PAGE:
2) Morning meeting truly set a positive tone for the day. (just as Responsive Classroom intended). So many important skills were reinforced during this time – takingIMG-1240 turns, eye contact, speaking clearly, self reflection, listening…I could go on and on!  Loved the dice greeting.

3) Read to Self was so awesome! I curled up with a good book (literally, with pillows on a comfy rug) and was able to read 47 pages – the classroom was THAT quiet and focused! (OK. It was a third grade book but it was still quite an achievement!) Yes, some kids were less engaged than others, but overall, it was a very calm and productive time for all. The 10 minute mini-lessons in Vocabulary and “Writer’s Workshop” were just the right amount of time for students to sustain attention and grasp the skills that were being taught.

IMG-12424) Choices are good and the kids really embraced having them. “Word Work” (my choice) wasn’t your boring 2nd grade daily spelling activities from 1978!

5) Carefully reading each question on a math assessment is still very important. I got one wrong because I didn’t do this! (Oh, and my “classmates” loved calling me out on it.) I was super impressed with the higher order thinking skills required to answer some of the questions on the Money/ Time Assessment. Ending the math block with TIME BINGO was super fun. (and I liked winning two rounds.) I was glad to see that the kids who didn’t win dealt with it just fine and were happy for others.

6) Energizers work! After the Daily 5, Snack, and Math block, I was fried! But, a little Go Noodle really helped. Check out the schedule for the day! WOW!

img-1241.jpg

7) While I still can jump rope forwards and backwards, I cannot do it for 2 Tom Petty songs continuously! (I thought I would die.) Flag tag was a lot of fun but after jumping so much, I was a slow target.  Note: I am still sore 3 days later. 

8) 30 minutes for lunch was just enough! Kids have interesting eating habits. The swings are still my favorite on the playground.

9) Waiting for water to boil is hard for adults and even harder for 2nd graders. We learned all about the water cycle in Science and the kids totally got it!

10) Ending the day with a collaborative STEM challenge was perfect! We had to set up an Alpine Downhill Ski course and get our lifesaver to make it through all of the gates (made out of pipe cleaners). A lot of great planning and communication skills were required and my fellow 2nd graders were awesome at it.
orig_photo590494_5764342       orig_photo590494_5764344

Once again, the #Shadowastudent Challenge was a very valuable experience and worth every moment I spent out of my office.  I highly recommend it for all teachers and administrators. There is no better way to see life from a student’s perspective.

Thank you to Erin Correa, Cait Murphy, Mark McEachern, Nally Sahin, Steve Jewett and the second graders for welcoming me and making my day so enjoyable! We have amazing things happening at Hamden Hall, and I am so proud to be a part of this learning community.

P. S. Remind me not to #shadowastudent on the same day as the Science Fair next year, though! I was EXHAUSTED!

 

 

“Writing is the New Black” and other highlights from my workshop with Ruth Culham

IMG_7174(1)As part of the graduate school course I took this summer in Fairfield University’s Reading and Language Development Program, I had the distinct pleasure of spending two full days with Ruth Culham,  author of The Writing Thief  and many other books and materials to support the teaching of writing. Her energy and enthusiasm were contagious, and she immediately hooked us in with…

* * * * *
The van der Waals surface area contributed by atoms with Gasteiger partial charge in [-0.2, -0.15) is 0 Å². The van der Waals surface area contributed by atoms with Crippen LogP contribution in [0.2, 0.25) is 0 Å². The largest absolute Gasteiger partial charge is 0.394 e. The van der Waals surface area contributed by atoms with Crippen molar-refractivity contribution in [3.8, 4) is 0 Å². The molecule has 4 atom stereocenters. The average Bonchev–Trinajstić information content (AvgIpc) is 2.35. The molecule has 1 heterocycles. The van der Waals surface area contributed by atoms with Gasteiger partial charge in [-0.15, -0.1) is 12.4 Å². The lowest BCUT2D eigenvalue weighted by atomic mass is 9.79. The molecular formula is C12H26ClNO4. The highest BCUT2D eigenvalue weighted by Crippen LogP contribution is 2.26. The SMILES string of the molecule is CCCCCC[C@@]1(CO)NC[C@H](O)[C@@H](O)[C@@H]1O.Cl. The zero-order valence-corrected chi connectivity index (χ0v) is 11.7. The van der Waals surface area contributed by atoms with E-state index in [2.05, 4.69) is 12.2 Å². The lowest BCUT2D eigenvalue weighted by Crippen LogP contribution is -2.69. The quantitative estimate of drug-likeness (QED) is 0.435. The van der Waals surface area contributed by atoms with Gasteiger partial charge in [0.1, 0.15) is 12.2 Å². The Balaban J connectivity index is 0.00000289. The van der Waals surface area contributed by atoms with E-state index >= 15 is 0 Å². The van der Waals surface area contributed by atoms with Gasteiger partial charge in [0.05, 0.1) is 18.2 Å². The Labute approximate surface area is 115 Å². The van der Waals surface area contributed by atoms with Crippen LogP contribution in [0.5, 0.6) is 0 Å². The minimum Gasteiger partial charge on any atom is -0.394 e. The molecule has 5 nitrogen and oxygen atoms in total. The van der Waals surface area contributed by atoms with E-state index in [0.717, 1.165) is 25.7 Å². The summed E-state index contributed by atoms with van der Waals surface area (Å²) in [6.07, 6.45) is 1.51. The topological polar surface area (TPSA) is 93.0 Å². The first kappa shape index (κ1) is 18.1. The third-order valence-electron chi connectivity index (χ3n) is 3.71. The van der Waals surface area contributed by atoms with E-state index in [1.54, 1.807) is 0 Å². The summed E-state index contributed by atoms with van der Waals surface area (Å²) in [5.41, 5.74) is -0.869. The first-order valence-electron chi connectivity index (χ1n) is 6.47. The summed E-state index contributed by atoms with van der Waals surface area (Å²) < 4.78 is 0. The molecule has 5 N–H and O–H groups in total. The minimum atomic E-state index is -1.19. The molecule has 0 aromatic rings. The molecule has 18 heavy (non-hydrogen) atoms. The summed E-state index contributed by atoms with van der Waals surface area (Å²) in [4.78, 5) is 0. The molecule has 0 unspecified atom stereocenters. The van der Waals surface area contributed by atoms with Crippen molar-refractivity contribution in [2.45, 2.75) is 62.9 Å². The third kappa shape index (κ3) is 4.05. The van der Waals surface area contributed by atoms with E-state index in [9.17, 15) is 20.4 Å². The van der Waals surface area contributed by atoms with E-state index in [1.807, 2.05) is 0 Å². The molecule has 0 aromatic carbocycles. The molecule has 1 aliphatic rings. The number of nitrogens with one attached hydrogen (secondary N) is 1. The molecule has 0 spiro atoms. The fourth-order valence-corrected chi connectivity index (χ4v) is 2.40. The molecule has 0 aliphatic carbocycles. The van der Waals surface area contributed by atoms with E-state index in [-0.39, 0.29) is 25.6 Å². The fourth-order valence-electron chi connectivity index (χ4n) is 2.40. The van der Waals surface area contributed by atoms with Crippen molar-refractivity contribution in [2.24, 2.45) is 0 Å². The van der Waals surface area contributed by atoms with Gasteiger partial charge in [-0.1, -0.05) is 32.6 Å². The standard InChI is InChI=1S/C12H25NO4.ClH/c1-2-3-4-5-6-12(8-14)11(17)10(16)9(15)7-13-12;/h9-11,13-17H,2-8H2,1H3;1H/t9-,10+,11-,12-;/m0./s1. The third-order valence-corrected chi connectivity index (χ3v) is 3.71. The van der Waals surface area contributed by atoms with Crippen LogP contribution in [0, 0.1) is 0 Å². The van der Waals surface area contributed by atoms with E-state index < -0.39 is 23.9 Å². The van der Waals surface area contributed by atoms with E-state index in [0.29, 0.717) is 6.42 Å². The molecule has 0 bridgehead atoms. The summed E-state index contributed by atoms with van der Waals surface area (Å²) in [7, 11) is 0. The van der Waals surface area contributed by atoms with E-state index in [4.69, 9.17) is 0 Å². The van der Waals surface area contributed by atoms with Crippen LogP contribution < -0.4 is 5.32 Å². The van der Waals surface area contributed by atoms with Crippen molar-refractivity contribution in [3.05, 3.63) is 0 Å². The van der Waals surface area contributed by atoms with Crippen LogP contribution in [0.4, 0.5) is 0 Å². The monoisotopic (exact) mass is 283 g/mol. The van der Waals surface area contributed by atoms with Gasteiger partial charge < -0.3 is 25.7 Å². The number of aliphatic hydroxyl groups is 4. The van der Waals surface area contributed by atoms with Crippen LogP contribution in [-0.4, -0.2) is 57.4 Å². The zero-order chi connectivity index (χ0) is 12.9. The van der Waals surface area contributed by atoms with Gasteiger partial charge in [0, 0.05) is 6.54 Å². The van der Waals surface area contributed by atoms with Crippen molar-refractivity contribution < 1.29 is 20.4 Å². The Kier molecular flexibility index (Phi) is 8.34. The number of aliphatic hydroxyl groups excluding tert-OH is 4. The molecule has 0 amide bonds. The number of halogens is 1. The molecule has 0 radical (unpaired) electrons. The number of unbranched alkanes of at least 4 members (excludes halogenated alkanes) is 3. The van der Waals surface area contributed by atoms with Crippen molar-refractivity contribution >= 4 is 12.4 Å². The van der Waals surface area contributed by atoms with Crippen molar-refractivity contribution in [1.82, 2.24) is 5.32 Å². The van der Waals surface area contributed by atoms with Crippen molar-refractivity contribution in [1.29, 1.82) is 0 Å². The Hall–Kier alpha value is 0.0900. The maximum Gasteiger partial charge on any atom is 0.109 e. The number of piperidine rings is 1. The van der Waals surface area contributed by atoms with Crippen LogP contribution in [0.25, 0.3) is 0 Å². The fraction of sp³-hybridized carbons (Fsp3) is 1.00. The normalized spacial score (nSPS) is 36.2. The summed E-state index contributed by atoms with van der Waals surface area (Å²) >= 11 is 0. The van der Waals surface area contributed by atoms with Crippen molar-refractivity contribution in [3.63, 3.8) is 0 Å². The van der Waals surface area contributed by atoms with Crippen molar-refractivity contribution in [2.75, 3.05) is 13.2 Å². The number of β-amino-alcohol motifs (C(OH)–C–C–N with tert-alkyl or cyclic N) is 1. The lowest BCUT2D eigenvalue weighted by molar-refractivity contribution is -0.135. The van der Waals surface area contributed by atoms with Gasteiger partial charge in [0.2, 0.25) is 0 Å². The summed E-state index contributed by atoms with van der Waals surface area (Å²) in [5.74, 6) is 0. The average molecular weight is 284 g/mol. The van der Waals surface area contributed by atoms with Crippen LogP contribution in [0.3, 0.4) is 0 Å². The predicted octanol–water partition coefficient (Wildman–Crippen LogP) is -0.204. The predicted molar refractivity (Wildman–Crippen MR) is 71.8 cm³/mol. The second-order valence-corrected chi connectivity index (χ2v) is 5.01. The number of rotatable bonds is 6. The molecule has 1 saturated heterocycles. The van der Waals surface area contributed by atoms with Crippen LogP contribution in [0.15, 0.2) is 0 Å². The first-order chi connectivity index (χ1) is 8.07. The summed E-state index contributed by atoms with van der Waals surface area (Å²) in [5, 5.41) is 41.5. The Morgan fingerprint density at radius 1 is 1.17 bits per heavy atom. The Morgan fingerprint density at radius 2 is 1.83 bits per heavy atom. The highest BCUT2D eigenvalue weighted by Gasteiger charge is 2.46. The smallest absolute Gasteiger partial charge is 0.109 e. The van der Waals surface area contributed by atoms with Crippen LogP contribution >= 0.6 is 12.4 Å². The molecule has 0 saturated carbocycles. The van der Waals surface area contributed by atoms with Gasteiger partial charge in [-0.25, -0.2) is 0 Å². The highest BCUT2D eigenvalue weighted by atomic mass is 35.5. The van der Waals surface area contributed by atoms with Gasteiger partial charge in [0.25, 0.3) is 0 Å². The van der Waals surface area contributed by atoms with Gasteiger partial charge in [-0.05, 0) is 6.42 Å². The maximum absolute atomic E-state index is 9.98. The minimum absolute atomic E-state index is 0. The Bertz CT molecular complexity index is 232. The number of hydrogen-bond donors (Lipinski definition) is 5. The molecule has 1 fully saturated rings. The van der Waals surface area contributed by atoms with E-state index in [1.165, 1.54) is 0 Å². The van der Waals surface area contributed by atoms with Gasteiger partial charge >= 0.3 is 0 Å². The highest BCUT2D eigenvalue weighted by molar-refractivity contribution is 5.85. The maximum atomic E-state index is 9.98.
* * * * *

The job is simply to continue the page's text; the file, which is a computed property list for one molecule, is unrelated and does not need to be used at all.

Did you know, writing is the new black? It’s the “hot new thing…” 

We all know it’s not a new thing… but we need to make it “hot” again. Ruth promised to share strategies, common language, activities and materials to help all the educators in the room do this. She did not disappoint!

Here are my top 10 highlights from the day:

    1. “If students are to make knowledge their own, they must struggle with the details, wrestle with the facts and rework raw information… and communicate it to someone else.”  If students are to learn, THEY MUST WRITE.”  
    2.  Can a 6-year-old write a complete story? YES! “Temporary spelling” is OK!
    3. 6 + 1 Writing Traits give us a language to communicate with students about their writing. They make revision and editing tangible for teachers. Spiral each trait, don’t go through them in order.

 

      1. IDEAS: Content of the piece- the central message and details that support that message. Bring in any examples that are good for kids
      2. ORGANIZATION: Internal structure of the piece – the thread of logic, the pattern of meaning.
      3. IMG_7178(1)VOICE: Tone and tenor of the piece — the personal stamp of the writer, which is achieved through a strong understanding of purpose and audience. Use a highlighter to show students where their voice is starting to come through.
      4. WORD CHOICE: vocabulary the writer uses to convey meaning and enlighten the reader. This happens during read alouds…stop and point it out.
      5. SENTENCE FLUENCY: The way words and phrases flow through the piece. It is the auditory trait because its “read” with the ear as much as the eye.  LISTEN to the piece. Read above their reading level. Things that are cool and different.
      6. CONVENTIONS: Mechanical correctness of the piece. Correct use of spelling, capitalization, punctuation, paragraphing, and grammar and usage) guides the reader through the text easily.

(+1) PRESENTATION: Physical appearance of the piece. A visually appealing text provides a welcome mat. It invites the reader in.

4. BEST ADVICE TO TEACHERS: “Squeeze it once and let it go!” 

Kids cannot handle too many things… can’t take it in. Set ONE goal. Let them practice a specific skill. Hard for teachers to let it go… Less is more. Keep it simple. Don’t feel frustrated about how much there is to teach. Learning how to take one element and work it over is one of the new secrets…makes you less stressed and the kids get it.